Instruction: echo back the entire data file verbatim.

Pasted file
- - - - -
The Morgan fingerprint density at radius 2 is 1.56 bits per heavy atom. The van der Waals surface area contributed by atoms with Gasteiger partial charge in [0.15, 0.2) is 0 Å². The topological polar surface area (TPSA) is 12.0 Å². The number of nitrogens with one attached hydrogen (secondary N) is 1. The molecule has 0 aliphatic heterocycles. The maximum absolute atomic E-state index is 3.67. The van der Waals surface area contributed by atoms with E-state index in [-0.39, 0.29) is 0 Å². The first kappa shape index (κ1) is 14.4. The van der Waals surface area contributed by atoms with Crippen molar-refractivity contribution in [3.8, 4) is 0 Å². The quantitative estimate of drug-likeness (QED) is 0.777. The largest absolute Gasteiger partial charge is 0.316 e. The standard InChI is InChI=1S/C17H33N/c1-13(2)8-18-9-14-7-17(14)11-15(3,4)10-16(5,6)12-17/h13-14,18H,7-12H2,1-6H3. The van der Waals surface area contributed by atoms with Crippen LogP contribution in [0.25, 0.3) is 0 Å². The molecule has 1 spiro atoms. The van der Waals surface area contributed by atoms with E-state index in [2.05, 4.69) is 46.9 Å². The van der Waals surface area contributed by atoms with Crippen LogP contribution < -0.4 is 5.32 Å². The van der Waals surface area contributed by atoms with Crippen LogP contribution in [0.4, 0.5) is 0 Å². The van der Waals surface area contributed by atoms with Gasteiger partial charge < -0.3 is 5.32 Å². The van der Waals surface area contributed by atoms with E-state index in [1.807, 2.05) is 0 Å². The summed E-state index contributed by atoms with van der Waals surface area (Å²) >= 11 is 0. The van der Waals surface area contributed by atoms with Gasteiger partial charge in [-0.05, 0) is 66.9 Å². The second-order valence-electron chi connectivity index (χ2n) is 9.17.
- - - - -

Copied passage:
The Morgan fingerprint density at radius 2 is 1.56 bits per heavy atom. The van der Waals surface area contributed by atoms with Gasteiger partial charge in [0.15, 0.2) is 0 Å². The topological polar surface area (TPSA) is 12.0 Å². The number of nitrogens with one attached hydrogen (secondary N) is 1. The molecule has 0 aliphatic heterocycles. The maximum absolute atomic E-state index is 3.67. The van der Waals surface area contributed by atoms with E-state index in [-0.39, 0.29) is 0 Å². The first kappa shape index (κ1) is 14.4. The van der Waals surface area contributed by atoms with Crippen molar-refractivity contribution in [3.8, 4) is 0 Å². The quantitative estimate of drug-likeness (QED) is 0.777. The largest absolute Gasteiger partial charge is 0.316 e. The standard InChI is InChI=1S/C17H33N/c1-13(2)8-18-9-14-7-17(14)11-15(3,4)10-16(5,6)12-17/h13-14,18H,7-12H2,1-6H3. The van der Waals surface area contributed by atoms with Crippen LogP contribution in [0.25, 0.3) is 0 Å². The molecule has 1 spiro atoms. The van der Waals surface area contributed by atoms with E-state index in [2.05, 4.69) is 46.9 Å². The van der Waals surface area contributed by atoms with Crippen LogP contribution < -0.4 is 5.32 Å². The van der Waals surface area contributed by atoms with Crippen LogP contribution in [0.4, 0.5) is 0 Å². The van der Waals surface area contributed by atoms with Gasteiger partial charge < -0.3 is 5.32 Å². The van der Waals surface area contributed by atoms with E-state index in [1.807, 2.05) is 0 Å². The summed E-state index contributed by atoms with van der Waals surface area (Å²) >= 11 is 0. The van der Waals surface area contributed by atoms with Gasteiger partial charge in [-0.05, 0) is 66.9 Å². The second-order valence-electron chi connectivity index (χ2n) is 9.17.